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UW-Madison announced Monday it has reinstated former Wisconsin Badgers wide receiver Quintez Cephus to the university — a year to the day after he told his team he had to step down and face criminal charges.

The university expelled Cephus last semester for violating the non-academic misconduct code following accusations of sexual assault from two women. A Dane County jury acquitted him of those charges earlier this month after deliberating for less than an hour.

The decision on whether to accept Cephus’ petition for reinstatement to the university put UW-Madison Chancellor Rebecca Blank in a tough spot, having to weigh how two groups often doubted — African-Americans and sexual assault victims — would be affected on campus.

“I know the past year has been painful for everyone involved,” Blank said in a statement. “I recognize that some will disagree with this decision. To those in our community who have experienced sexual assault, I sincerely hope that there is nothing in this case that will deter you from coming forward for support.”

Cephus, 21, was suspended from the team in August 2018 because of the women’s accusations. He maintains the sex was consensual.

He said at a Monday news conference that he learned of his reinstatement while flying back to Madison from his hometown of Macon, Georgia. He said he is ready to start winning football games and anticipates playing this season.

UW Athletics said in a statement Cephus has officially rejoined the team, but must work through some “eligibility issues” before he can participate in a game. UW Athletics spokesman Brian Lucas declined to clarify those issues. He also said Cephus’ athletic scholarship had been restored.

Cephus cited his teammates’ and coaches’ support throughout the past year as the reason why he wished to remain at UW-Madison instead of starting fresh somewhere else.

“I have no reason to run from Wisconsin,” he said. “I am just here to continue my education and play football.”

UW-Madison said it received information from the criminal trial that it did not have during its student conduct proceeding, which relies on a lower burden of proof than in criminal cases.

It’s unclear if Cephus faces sanctions when he returns to campus.

A university review upheld some of its earlier findings that Cephus was responsible for violating parts of the student code of conduct.

An attorney for Cephus, Stephen Meyer, said his only remaining conduct violation was sexual harassment. He said that violation stems from Cephus asking his roommate and fellow receiver, Danny Davis, to take a picture of the two women he was accused of assaulting as they slept in his room. Davis, a junior, was suspended for the first two games last season.

UW-Madison’s statement also said some sanctions are still in place. Citing a federal education privacy law, university spokesman John Lucas said he was unable to provide more detail.

But Meyer said Cephus faces no further punishment when he returns to campus.

Since Cephus’ acquittal on Aug. 2, black community leaders, members of the football team and many Badgers fans have rallied around him, urging the university to accept his petition for reinstatement.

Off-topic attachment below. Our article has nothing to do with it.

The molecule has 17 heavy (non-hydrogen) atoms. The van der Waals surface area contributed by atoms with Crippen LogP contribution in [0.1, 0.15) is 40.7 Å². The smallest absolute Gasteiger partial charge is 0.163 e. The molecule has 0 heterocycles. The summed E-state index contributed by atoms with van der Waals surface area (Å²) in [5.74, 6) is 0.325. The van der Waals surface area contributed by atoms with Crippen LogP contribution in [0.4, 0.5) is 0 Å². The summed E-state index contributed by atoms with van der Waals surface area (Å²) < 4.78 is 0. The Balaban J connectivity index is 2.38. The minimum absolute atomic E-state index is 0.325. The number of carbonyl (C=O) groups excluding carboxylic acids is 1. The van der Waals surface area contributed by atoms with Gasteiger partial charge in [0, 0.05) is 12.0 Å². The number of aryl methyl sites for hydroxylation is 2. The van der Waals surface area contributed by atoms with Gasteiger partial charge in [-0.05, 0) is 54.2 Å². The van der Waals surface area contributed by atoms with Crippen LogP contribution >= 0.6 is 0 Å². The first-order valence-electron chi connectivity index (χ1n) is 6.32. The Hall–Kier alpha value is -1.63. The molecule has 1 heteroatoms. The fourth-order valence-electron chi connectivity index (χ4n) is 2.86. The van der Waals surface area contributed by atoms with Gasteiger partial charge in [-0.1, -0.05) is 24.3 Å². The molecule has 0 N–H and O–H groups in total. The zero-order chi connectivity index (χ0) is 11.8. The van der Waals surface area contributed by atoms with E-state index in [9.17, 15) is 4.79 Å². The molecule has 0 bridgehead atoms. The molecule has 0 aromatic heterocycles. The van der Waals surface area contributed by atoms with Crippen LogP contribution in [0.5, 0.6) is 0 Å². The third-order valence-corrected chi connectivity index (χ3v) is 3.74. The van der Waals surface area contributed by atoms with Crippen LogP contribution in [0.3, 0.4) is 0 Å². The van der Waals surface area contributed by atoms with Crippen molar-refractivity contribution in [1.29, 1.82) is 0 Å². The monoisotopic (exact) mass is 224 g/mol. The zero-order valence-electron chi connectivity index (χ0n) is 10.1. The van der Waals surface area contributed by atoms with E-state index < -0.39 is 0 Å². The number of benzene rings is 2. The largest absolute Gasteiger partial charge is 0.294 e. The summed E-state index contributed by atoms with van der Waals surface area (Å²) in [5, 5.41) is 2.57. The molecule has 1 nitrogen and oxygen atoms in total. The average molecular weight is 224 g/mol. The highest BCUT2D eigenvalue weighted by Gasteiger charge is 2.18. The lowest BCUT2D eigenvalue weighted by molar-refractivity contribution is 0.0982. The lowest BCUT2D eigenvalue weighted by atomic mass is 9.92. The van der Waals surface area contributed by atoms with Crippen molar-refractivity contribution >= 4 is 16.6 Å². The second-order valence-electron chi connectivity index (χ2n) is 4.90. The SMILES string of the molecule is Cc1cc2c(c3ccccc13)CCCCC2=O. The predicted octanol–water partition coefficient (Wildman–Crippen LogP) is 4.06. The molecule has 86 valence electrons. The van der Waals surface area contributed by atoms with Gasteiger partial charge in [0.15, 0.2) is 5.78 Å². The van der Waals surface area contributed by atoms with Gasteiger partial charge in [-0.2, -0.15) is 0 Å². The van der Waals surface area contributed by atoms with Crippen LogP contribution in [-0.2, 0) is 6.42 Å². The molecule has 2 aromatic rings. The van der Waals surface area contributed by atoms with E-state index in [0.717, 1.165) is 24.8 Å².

The Black Leadership Council of Dane County said in a Monday statement thanking the university that it was “cognizant of how difficult this decision must have been given the competing perspectives on what constitutes fairness and justice in this case.”

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‘Hard’ for survivors

Advocates for sexual assault victims previously noted that reinstating Cephus could make future victims less comfortable in coming forward to report assaults.

An attorney for the women, Amy Bogost, declined to comment Monday.

Erin Thornley Parisi, executive director of the Rape Crisis Center of Dane County, said based on the jury’s verdict the university’s decision to reinstate him wasn’t necessarily wrong.

“However, for survivors who were traumatized by this case, it’s going to be hard,” she said.

The university’s decision reduces the likelihood that Cephus’ attorneys will re-file a lawsuit claiming UW-Madison violated his federal civil rights by pursuing its investigation while a criminal proceeding was ongoing. Cephus’ attorneys argued he was unable to defend himself during the investigation without violating his Fifth Amendment right to silence.

‘We’d welcome him back’

Badgers football coach Paul Chryst said earlier this month he would embrace Cephus’ return to the team if he were re-admitted.

“If it’s best for Q — and it truly is for him — then I know his teammates and I know how we feel: We’d welcome him back,” Chryst said. “It’s not about us. It’s about what’s best for him.”

In Cephus’ first two seasons with the Badgers, he caught 34 passes for 595 yards and six touchdowns. He had a 100-yard receiving game against Purdue in 2017 and caught a pair of touchdown passes earlier that season at BYU.

“I’m ready to win football games and start back getting my education and I expect to do it at a very high level,” Cephus said Monday.

Asked what message Cephus had for sexual assault victims, his attorneys cut in, saying it was an inappropriate question to pose to him.

“He’s been innocent and he’s spent a year of his life being badgered about things like this,” Meyer said shortly before ending the news conference. “It’s time to stop. He’s an innocent man. Treat him like that.”


State Journal reporter Todd Milewski and The Associated Press contributed to this report.

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